Fate of Pesticides in the Arid Subtropics, Botswana, Southern Africa

Chubashini Shunthirasingham, Baagi T. Mmereki, Wellington Masamba, Catherine E. Oyiliagu, Ying D. Lei, Frank Wania

Research output: Contribution to journalArticle

20 Citations (Scopus)

Abstract

Despite a history of pesticide usage, few data exist on their concentrations in air and soil of Southern Africa. To add to the understanding of the processes controlling the fate of organic contaminants in arid regions, the levels, spatial trends, and seasonal variability of pesticides were studied in air and soil from Botswana. XAD resin-based passive air samplers (PAS) were deployed at 15 sites across the country from May 2006 to May 2007. Soil samples were collected from the vicinity of nine of the PAS sampling sites. In addition, 27 24-h high-volume air samples were collected in Maun, at the southeastern edge of the Okavango Deka, every two weeks for one year. Levels of pesticides in PAS were low, with alpha-endosulfan and lindane being most abundant Concentrations in soils were extremely low and only soils with high organic carbon contained notable amounts of dieldrin and traces of other pesticides. In particular, air and soil from the Okavango Delta had very low levels even though the area had repeatedly been sprayed with DDT and endosulfan in the past Air samples from Eastern Botswana, where the majority of the population lives, contained higher levels. Higher air concentrations of a-endosulfan occurred during summer and higher HCB levels occurred in winter. This seasonality was related with neither minor seasonal changes in temperature nor hydrological seasonal events such as the rainy season or the flooding of the Okavango Delta. Thus, the observed spatial and seasonal patterns are more likely related to pesticide usage pattern than to environmental factors or historical use. High temperature and low organic matter content limit the uptake capacity of most subtropical soils for pesticides. No evidence was found that sorption to dry mineral matter plays a major role. Arid soils in subtropical regions are therefore neither a major reservoir of organic contaminants nor do they constitute a significant long-term source of pesticides to the atmosphere.
Original languageEnglish
Pages (from-to)8082-8088
Number of pages7
JournalEnvironmental Science & Technology
Volume44
Issue number21
DOIs
Publication statusPublished - 2010

Fingerprint

Pesticides
pesticide
Soils
air
Air
Endosulfan
endosulfan
soil
sampler
Impurities
Hexachlorobenzene
Dieldrin
Southern Africa
Arid regions
Lindane
DDT
pollutant
subtropical region
dieldrin
hexachlorobenzene

Cite this

Shunthirasingham, C., Mmereki, B. T., Masamba, W., Oyiliagu, C. E., Lei, Y. D., & Wania, F. (2010). Fate of Pesticides in the Arid Subtropics, Botswana, Southern Africa. Environmental Science & Technology, 44(21), 8082-8088. https://doi.org/10.1021/es1024788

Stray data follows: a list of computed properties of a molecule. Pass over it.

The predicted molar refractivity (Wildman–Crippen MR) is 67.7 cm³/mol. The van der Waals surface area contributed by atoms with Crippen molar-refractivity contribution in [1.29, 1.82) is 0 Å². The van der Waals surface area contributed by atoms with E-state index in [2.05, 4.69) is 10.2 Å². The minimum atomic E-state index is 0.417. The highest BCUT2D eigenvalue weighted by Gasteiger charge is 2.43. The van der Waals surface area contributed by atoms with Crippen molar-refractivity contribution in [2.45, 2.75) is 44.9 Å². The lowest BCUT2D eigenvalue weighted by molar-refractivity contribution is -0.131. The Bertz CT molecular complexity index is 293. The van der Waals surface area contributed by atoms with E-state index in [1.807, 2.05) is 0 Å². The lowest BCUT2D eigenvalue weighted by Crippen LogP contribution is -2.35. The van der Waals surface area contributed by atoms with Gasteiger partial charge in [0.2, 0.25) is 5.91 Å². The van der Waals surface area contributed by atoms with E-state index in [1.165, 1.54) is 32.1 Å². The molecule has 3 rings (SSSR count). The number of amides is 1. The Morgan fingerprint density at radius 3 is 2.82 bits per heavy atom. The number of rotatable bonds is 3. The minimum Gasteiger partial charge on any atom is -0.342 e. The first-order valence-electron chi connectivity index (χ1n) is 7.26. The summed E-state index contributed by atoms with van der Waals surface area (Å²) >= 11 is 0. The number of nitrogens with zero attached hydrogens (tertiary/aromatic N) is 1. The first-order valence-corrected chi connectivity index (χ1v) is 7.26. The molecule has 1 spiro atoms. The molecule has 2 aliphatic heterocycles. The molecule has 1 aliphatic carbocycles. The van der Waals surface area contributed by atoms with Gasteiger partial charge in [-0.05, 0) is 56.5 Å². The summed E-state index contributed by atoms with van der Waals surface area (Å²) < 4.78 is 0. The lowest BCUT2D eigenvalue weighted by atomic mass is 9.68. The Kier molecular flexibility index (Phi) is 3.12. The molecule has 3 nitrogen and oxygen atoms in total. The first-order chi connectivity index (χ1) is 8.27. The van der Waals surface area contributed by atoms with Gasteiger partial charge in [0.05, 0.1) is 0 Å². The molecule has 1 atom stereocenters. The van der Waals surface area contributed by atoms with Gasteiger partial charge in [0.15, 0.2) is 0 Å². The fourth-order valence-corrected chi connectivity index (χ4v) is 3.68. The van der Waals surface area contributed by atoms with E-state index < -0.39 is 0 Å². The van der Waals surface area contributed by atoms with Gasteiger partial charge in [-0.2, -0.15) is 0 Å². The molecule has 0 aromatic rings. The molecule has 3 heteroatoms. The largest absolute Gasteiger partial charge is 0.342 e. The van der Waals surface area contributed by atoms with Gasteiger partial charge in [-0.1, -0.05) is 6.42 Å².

Shunthirasingham, Chubashini ; Mmereki, Baagi T. ; Masamba, Wellington ; Oyiliagu, Catherine E. ; Lei, Ying D. ; Wania, Frank. / Fate of Pesticides in the Arid Subtropics, Botswana, Southern Africa. In: Environmental Science & Technology. 2010 ; Vol. 44, No. 21. pp. 8082-8088.
@article{96e27e6421ea40c7945acdede1d9e15d,
title = "Fate of Pesticides in the Arid Subtropics, Botswana, Southern Africa",
abstract = "Despite a history of pesticide usage, few data exist on their concentrations in air and soil of Southern Africa. To add to the understanding of the processes controlling the fate of organic contaminants in arid regions, the levels, spatial trends, and seasonal variability of pesticides were studied in air and soil from Botswana. XAD resin-based passive air samplers (PAS) were deployed at 15 sites across the country from May 2006 to May 2007. Soil samples were collected from the vicinity of nine of the PAS sampling sites. In addition, 27 24-h high-volume air samples were collected in Maun, at the southeastern edge of the Okavango Deka, every two weeks for one year. Levels of pesticides in PAS were low, with alpha-endosulfan and lindane being most abundant Concentrations in soils were extremely low and only soils with high organic carbon contained notable amounts of dieldrin and traces of other pesticides. In particular, air and soil from the Okavango Delta had very low levels even though the area had repeatedly been sprayed with DDT and endosulfan in the past Air samples from Eastern Botswana, where the majority of the population lives, contained higher levels. Higher air concentrations of a-endosulfan occurred during summer and higher HCB levels occurred in winter. This seasonality was related with neither minor seasonal changes in temperature nor hydrological seasonal events such as the rainy season or the flooding of the Okavango Delta. Thus, the observed spatial and seasonal patterns are more likely related to pesticide usage pattern than to environmental factors or historical use. High temperature and low organic matter content limit the uptake capacity of most subtropical soils for pesticides. No evidence was found that sorption to dry mineral matter plays a major role. Arid soils in subtropical regions are therefore neither a major reservoir of organic contaminants nor do they constitute a significant long-term source of pesticides to the atmosphere.",